Internet Trademark Case Summaries
Bosley Medical Inst. v. Kremer
2004 U.S. Dist. LEXIS 8336 (S.D. Cal. Apr. 29, 2004), aff’d in part and rev’d in part, 403 F.3d 672 (9th Cir. 2005)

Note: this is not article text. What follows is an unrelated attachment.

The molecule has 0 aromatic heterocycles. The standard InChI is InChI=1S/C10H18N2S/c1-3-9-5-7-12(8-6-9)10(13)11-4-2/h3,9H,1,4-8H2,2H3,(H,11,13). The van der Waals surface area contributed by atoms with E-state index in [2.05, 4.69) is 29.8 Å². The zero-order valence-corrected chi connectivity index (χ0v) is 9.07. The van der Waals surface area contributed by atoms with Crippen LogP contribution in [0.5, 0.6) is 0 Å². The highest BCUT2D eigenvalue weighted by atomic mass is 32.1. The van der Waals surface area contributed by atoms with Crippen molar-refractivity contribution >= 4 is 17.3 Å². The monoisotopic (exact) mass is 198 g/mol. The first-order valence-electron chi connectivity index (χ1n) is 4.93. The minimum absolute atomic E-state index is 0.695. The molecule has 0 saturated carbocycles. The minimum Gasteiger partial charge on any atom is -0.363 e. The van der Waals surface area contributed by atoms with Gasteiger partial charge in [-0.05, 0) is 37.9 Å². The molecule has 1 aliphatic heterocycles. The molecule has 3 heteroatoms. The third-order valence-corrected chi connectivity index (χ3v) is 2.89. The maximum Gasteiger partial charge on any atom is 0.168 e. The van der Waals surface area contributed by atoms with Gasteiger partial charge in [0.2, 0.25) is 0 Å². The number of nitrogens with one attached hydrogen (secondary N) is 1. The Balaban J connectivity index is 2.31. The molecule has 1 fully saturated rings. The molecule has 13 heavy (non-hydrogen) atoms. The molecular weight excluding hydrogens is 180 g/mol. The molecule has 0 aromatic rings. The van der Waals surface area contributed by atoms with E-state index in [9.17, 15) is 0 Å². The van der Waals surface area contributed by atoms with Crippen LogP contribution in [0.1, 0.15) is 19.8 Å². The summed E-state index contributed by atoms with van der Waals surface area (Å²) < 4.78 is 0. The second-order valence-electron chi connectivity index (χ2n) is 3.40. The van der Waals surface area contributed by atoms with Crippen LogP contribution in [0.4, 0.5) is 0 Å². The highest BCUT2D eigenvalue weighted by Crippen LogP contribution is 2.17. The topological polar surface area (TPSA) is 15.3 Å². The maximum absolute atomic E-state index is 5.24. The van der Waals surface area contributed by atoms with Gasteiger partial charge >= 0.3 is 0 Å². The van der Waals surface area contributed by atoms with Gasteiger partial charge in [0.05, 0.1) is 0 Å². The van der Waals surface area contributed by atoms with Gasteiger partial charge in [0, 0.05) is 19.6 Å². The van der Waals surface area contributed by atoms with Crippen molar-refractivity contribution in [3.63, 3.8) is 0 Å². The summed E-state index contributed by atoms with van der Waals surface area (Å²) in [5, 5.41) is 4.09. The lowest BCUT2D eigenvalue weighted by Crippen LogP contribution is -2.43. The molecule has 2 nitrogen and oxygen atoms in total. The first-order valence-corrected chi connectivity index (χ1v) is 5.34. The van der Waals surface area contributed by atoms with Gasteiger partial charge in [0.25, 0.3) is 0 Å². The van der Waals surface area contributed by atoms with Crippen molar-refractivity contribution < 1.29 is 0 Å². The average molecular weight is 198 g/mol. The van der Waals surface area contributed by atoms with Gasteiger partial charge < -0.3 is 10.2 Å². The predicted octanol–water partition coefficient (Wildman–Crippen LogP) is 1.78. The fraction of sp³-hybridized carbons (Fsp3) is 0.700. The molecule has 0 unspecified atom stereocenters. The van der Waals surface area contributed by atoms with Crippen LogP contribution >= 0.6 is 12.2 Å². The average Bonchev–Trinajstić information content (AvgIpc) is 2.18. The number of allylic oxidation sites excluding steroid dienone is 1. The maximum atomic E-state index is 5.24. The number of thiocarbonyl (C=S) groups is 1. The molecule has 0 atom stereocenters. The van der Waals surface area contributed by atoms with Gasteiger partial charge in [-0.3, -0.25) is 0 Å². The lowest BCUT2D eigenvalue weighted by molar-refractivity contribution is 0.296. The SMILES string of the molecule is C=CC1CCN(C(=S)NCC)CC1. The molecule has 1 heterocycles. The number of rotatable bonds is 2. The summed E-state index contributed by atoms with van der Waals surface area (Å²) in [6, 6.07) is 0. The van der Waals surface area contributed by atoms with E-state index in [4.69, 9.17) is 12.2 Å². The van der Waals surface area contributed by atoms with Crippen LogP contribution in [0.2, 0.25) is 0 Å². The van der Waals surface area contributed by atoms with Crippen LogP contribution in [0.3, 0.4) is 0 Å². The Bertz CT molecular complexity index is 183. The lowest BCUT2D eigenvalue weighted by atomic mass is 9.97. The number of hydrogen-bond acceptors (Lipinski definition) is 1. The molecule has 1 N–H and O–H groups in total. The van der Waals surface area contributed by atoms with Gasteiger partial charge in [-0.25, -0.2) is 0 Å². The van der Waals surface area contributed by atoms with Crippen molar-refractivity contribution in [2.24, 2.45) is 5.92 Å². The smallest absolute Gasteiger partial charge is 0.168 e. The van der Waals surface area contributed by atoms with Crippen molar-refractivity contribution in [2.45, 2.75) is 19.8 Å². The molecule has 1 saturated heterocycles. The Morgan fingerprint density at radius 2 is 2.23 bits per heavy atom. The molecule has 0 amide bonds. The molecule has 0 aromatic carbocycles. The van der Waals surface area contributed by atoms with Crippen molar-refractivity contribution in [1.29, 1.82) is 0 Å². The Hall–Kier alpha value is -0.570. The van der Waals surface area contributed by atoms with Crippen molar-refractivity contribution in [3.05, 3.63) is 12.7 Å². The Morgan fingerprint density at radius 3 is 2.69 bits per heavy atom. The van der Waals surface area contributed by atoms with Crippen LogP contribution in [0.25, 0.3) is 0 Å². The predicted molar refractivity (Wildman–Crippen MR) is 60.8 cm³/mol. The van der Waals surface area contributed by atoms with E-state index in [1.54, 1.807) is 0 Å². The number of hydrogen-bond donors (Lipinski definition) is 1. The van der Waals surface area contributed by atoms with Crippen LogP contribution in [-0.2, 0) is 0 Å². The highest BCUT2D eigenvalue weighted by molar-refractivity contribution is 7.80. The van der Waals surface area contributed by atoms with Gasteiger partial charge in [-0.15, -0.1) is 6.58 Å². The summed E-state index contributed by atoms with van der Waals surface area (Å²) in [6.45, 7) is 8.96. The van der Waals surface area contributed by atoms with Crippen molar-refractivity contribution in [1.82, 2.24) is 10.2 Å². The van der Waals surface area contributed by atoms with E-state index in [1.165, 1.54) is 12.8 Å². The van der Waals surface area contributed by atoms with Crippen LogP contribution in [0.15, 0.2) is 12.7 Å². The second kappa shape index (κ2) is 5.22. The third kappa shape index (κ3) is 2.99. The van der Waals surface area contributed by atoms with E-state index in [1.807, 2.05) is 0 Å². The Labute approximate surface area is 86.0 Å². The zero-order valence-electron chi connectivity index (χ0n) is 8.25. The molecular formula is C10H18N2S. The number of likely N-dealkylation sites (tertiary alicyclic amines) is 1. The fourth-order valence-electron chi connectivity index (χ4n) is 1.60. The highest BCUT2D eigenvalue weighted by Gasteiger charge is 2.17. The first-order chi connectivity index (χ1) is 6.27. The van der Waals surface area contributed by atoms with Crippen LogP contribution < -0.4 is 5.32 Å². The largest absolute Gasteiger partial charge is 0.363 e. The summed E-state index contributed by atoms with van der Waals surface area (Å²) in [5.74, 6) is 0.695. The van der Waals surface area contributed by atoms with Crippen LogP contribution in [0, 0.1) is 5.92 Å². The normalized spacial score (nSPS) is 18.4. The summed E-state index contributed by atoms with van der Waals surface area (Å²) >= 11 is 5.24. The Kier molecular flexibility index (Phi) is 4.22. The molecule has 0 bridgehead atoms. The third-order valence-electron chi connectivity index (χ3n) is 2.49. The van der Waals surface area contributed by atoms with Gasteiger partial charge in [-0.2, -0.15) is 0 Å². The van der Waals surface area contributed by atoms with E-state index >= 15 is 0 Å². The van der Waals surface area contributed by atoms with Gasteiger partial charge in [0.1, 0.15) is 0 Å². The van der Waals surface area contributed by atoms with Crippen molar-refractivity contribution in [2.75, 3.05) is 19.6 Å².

Plaintiff is a medical institute providing hair transplantation and restoration services. Defendant is a dissatisfied former patient. After the court dismissed defendant's medical malpractice suit against plaintiff, defendant sent a letter to plaintiff in May 1999 demanding $400,000 to "prevent the possibility of [defendant] being brought down." A few months later, defendant registered the domain name "bosleymedical.com" and sent a letter to plaintiff in January 2000 threatening to criticize plaintiff on the Internet. A year later, defendant registered the domain name "bosleymedicalviolations.com." He also allegedly sent letters in November 2001 to doctors affiliated with plaintiff threatening to publish critical information at his two websites. Defendant ultimately displayed content on his websites that was critical of plaintiff, including descriptions of various government investigations and medical-board disciplinary actions against plaintiff. Both sites prominently disclaimed any affiliation with plaintiff and provided a link to plaintiff's website. In smaller print on the sites, defendant stated that his sites were "non-profit" and "non-commercial." Before filing this suit, plaintiff filed a UDRP complaint against defendant on both names, but the UDRP panel found for defendant, concluding that defendant did not register them for a commercial purpose and that plaintiff filed the UDRP complaint to "squelch" defendant's critical commentary.